“Like other speeches of Matthean composition, this discourse has internal tensions and tensions with other teachings of Jesus in Matthew. The parousia will both be preceded by clear signs (24:3, 5-33) and come without warning (24:37-44); oaths, including swearing “by heaven,” are presumed to be legitimate, despite earlier teaching to the contrary (23:22 vs 5:34); Jesus himself calls others “fools” (23:17), despite the strict prohibition of 5:22. The Pharisees’ teaching (but not their deeds) is to be accepted (23:1-13), despite 16:11. Some of these tensions may be made more understandable (though not made consistent) by appreciating Matthew’s task of incorporating traditions of various origins in his Gospel. He wanted to preserve both the Q apocalypse (Luke 17:20-36) and the Markan one (13:5-37), even though the former understood the parousia to come without signs and the latter gave explicit signs by which its nearness could be recognized. Each way of conceiving of the last days had value, and Matthew respected both of them as part of his sacred tradition, preserving both as witnesses to the meaning of Jesus’ teaching, despite their inconsistencies. As a teacher of Christian scribal wisdom, Matthew had less respect for logical consistency and more appreciation for imaginative, provocative sayings than many of his modern interpreters. … Exegetical ingenuity should not be strained to make Matthew more consistent than he was interested in being, or in fact was” (M Eugene Boring, The Gospel of Matthew, The New Interpreters Bible, Volume 8, Nashville Abingdon Press, 1995, 457).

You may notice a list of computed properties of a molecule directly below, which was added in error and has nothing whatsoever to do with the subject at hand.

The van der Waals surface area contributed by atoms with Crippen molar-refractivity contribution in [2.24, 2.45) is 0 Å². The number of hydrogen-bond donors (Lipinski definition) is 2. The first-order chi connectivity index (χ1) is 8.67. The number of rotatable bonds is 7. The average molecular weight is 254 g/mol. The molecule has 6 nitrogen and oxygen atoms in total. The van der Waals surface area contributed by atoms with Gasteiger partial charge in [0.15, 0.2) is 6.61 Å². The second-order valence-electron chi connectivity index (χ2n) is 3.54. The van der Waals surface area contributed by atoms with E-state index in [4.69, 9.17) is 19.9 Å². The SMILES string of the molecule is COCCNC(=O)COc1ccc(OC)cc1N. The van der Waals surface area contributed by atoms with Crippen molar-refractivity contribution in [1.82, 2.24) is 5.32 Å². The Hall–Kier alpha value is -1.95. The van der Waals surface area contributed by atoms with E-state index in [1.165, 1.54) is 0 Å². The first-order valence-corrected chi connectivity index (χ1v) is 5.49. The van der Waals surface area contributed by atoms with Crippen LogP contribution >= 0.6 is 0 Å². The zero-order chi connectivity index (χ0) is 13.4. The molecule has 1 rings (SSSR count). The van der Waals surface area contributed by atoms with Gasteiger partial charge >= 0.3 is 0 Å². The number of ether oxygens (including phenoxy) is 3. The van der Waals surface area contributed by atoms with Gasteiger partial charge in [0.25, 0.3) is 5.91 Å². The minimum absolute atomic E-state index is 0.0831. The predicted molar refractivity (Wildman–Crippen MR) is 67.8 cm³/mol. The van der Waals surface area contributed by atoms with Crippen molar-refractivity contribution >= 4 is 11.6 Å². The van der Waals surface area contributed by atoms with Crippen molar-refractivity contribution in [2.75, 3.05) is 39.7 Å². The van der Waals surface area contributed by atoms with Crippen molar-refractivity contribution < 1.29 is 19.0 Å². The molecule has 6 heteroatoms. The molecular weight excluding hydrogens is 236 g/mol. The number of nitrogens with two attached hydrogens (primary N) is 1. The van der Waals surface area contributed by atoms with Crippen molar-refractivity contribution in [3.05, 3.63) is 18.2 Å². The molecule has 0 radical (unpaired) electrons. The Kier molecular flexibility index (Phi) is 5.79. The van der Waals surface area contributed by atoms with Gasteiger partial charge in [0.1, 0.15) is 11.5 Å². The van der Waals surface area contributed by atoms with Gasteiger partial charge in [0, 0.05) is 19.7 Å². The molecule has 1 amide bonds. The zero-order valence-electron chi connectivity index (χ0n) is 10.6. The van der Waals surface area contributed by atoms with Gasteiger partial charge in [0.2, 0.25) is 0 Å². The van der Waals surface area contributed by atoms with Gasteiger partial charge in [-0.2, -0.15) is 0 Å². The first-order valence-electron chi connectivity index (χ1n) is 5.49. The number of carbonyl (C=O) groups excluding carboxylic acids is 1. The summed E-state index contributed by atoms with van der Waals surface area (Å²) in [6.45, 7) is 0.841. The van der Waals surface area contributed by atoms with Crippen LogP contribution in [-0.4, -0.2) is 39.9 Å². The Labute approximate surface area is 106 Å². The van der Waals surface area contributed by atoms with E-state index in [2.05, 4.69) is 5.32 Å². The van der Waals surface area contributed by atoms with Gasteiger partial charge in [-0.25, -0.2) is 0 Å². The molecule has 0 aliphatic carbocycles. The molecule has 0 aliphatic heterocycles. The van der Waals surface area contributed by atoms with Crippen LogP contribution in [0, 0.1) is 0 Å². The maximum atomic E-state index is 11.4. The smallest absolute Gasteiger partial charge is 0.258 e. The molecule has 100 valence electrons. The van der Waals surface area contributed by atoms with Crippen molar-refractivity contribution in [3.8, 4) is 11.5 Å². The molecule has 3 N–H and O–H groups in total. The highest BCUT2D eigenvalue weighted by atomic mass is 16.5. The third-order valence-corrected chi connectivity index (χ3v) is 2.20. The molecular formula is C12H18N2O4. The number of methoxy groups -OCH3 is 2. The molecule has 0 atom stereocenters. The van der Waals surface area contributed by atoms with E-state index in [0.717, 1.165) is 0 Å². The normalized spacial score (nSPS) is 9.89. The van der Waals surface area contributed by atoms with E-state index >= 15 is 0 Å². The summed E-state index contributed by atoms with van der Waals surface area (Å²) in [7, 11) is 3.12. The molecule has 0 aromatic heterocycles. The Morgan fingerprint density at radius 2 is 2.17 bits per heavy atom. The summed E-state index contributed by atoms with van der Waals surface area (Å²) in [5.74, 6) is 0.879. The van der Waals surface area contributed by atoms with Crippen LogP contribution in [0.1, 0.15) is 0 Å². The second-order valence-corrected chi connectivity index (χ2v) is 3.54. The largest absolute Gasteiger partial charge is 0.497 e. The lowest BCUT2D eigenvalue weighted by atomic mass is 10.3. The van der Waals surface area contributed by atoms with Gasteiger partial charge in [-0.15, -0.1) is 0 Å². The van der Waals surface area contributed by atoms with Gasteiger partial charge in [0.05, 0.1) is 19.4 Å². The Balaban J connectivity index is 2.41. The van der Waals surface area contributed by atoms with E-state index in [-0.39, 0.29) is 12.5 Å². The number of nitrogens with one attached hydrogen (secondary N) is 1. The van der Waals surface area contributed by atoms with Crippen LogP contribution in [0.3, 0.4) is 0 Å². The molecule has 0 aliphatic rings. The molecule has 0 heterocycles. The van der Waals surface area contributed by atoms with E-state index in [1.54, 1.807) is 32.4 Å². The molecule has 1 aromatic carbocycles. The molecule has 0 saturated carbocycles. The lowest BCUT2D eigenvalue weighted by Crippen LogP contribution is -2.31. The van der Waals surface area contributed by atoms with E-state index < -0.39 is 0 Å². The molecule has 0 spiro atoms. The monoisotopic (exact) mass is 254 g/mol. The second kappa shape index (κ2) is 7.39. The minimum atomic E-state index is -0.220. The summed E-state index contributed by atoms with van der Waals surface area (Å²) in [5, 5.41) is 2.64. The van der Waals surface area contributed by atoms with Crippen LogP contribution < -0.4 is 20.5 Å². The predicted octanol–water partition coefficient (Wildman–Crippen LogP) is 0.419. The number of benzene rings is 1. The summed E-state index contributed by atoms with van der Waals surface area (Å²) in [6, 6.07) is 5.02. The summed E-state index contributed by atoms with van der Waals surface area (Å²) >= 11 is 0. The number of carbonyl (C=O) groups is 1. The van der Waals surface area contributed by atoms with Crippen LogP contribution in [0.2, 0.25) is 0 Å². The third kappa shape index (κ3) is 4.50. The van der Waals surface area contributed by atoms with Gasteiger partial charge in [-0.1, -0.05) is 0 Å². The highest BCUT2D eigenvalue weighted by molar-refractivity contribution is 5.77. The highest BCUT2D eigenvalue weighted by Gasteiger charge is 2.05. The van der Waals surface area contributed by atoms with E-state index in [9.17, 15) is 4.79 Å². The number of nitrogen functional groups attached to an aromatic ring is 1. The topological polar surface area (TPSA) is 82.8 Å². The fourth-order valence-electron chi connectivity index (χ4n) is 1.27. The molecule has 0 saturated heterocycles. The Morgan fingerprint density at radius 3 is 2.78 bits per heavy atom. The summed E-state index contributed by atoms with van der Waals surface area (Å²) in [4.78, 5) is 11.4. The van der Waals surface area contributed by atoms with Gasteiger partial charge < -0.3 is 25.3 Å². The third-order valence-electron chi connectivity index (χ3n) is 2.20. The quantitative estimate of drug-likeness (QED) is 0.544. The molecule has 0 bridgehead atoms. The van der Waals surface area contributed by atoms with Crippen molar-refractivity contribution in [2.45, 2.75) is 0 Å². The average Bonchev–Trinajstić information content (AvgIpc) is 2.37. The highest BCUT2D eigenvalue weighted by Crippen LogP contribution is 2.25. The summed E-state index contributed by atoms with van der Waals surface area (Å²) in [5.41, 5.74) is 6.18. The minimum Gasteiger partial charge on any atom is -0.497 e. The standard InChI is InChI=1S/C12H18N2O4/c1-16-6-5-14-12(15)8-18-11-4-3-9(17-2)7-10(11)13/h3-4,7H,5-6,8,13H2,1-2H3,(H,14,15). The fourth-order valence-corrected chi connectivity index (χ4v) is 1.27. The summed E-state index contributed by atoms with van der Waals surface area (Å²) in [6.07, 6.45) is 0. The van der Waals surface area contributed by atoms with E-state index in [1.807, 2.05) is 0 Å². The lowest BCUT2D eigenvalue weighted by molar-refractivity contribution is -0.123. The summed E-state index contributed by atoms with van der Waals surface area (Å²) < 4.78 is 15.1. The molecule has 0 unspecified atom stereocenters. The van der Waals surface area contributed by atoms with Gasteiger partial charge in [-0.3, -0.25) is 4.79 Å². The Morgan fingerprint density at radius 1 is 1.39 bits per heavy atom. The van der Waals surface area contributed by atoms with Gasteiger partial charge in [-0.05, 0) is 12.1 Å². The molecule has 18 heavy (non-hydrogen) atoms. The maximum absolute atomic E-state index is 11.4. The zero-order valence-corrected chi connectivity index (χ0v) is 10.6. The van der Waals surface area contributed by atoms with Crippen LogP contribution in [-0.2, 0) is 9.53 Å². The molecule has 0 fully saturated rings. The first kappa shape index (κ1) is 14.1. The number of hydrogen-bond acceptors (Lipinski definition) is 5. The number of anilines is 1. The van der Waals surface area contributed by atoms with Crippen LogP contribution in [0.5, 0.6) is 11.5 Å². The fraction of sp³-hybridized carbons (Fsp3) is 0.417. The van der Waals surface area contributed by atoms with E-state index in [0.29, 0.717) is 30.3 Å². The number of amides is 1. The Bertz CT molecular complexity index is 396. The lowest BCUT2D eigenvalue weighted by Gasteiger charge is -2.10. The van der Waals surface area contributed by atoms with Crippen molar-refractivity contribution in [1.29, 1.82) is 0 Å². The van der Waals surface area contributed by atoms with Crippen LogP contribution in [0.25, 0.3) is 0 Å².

Matthew is alone among the Gospel writers in giving a description of the last judgment, though “such judgement-scenes as this occur frequently in Jewish literature of about the time of Christ” (Henry Wansbrough OSB, “St Matthew” in A New Catholic Commentary on Holy Scripture, edited by Reginald C Fuller et al, London: Nelson, 1969, 948).
The background to this “vision” of the final judgement is Dan 7:13–14: “I saw in the night visions, and behold, with the clouds of heaven there came one like a son of man, and he came to the Ancient of Days and was presented before him. And to him was given dominion and glory and a kingdom, that all peoples, nations, and languages should serve him; his dominion is an everlasting dominion, which shall not pass away, and his kingdom one that shall not be destroyed” (ESV).